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Northern Elephant Seal - Mirounga angustirostris
Photo by GFNMS files

Northern elephant seals have short, coarse brown or grey fur and a very thick layer of blubber for insulation from cold water. Males develop an elephant-like proboscis (snout) with age and can reach nearly 5,000 pounds, a weight many times greater than the adult females. These seals are widely known for their long migration distances and their incredible diving ability. Once a year they come ashore to molt, or shed their fur and first layer of skin. In between their molting and breeding season, northern elephant seals can remain at sea for six to eight months spending 86% of their time underwater.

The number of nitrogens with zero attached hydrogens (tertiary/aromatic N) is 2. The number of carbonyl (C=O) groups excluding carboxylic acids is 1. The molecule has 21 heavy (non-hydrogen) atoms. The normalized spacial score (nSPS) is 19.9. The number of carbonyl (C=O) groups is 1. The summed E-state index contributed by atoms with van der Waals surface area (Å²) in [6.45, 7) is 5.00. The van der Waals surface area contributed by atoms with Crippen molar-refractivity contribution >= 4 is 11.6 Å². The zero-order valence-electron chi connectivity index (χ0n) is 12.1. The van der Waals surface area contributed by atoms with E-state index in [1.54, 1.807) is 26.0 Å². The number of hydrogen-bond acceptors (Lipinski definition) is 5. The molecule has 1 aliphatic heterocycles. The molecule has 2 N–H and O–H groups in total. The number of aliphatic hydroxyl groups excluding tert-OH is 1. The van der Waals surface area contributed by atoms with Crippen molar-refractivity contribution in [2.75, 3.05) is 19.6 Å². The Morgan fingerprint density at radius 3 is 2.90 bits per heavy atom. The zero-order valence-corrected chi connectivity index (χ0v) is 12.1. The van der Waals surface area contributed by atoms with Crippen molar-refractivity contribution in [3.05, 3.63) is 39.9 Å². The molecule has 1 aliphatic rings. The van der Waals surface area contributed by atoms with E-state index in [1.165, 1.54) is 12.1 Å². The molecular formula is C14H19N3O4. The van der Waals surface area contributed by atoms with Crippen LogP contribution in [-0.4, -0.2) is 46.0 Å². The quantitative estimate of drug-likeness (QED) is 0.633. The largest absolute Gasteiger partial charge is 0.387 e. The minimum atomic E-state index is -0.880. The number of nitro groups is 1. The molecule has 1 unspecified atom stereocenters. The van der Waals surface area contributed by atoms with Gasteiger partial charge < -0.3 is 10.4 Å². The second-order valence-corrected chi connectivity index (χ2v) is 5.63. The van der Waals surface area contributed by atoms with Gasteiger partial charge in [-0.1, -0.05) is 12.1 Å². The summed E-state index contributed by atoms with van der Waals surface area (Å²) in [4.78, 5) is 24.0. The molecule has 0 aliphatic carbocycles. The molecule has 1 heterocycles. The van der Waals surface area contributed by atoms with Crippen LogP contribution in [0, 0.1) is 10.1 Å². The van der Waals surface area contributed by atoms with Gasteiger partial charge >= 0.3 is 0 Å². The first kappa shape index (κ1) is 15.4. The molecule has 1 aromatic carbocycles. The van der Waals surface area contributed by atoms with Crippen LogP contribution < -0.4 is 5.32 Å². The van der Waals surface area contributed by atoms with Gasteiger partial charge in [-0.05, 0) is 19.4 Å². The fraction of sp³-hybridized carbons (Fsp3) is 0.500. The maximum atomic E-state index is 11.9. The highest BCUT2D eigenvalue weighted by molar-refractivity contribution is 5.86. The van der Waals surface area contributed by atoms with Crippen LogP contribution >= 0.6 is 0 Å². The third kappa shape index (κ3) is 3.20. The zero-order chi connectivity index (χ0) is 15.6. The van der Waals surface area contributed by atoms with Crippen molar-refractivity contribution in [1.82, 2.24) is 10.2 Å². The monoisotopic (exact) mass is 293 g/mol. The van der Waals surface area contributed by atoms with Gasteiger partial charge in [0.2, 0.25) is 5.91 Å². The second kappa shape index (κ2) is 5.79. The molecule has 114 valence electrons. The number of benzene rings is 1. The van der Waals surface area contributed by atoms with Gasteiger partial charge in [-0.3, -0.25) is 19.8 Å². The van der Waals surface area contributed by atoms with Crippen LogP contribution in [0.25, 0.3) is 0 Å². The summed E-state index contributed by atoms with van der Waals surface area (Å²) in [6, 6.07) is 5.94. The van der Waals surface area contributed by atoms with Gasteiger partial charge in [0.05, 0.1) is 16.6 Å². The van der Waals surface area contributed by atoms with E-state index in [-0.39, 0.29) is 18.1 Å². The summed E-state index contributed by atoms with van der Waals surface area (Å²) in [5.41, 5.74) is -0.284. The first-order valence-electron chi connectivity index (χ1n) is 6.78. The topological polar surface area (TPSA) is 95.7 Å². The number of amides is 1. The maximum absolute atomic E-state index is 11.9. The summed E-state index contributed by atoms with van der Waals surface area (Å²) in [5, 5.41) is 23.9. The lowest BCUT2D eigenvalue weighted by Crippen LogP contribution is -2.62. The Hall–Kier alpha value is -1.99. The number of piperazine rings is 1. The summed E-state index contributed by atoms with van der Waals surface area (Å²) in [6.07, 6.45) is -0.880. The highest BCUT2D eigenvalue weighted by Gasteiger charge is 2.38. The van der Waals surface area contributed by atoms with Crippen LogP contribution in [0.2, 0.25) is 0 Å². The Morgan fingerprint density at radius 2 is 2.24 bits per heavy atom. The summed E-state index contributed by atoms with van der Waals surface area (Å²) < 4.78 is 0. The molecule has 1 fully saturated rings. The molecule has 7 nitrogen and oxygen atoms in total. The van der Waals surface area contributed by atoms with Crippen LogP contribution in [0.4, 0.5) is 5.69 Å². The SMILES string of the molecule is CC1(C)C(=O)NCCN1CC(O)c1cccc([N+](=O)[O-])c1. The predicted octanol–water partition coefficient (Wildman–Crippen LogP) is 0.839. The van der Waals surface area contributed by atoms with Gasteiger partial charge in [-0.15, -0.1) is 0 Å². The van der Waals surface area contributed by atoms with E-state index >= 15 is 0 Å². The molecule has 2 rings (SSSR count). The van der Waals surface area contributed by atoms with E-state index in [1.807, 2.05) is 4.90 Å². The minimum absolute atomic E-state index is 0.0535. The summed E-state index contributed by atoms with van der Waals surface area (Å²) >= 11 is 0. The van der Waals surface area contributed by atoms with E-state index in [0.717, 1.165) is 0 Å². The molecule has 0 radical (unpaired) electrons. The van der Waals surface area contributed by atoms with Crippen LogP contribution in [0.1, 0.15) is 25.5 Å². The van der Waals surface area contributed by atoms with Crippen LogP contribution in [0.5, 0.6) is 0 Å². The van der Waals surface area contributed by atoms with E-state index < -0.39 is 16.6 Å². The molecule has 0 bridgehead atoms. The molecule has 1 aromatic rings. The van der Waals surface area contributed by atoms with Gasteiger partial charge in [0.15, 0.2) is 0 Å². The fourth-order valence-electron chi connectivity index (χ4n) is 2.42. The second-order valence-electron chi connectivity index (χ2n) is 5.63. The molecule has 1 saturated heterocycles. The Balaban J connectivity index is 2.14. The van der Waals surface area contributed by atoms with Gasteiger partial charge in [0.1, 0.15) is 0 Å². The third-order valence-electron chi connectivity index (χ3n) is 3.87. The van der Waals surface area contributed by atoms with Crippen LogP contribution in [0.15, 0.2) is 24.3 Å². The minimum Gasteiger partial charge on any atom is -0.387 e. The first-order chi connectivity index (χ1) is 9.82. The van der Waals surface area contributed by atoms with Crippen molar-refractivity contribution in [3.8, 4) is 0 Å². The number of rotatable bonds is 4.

Northern Elephant Seal
(Mirounga angustirostris)

Pacific northeastern waters and coastal California, especially on the northern Channel Islands

Open ocean except for breeding season when they prefer to haul out on sandy beaches

Fish, squid, eels, skates, rays, and sharks


The status of this species is representative of the populations within the waters of this Sanctuary only, not global populations.

Quick Fact
Northern elephant seal pups will more than triple their weight in the first month of life!

Learn More
- Seal Conservation Society
- The National Marine Mammal Laboratory
- University of Michigan Museum of Zoology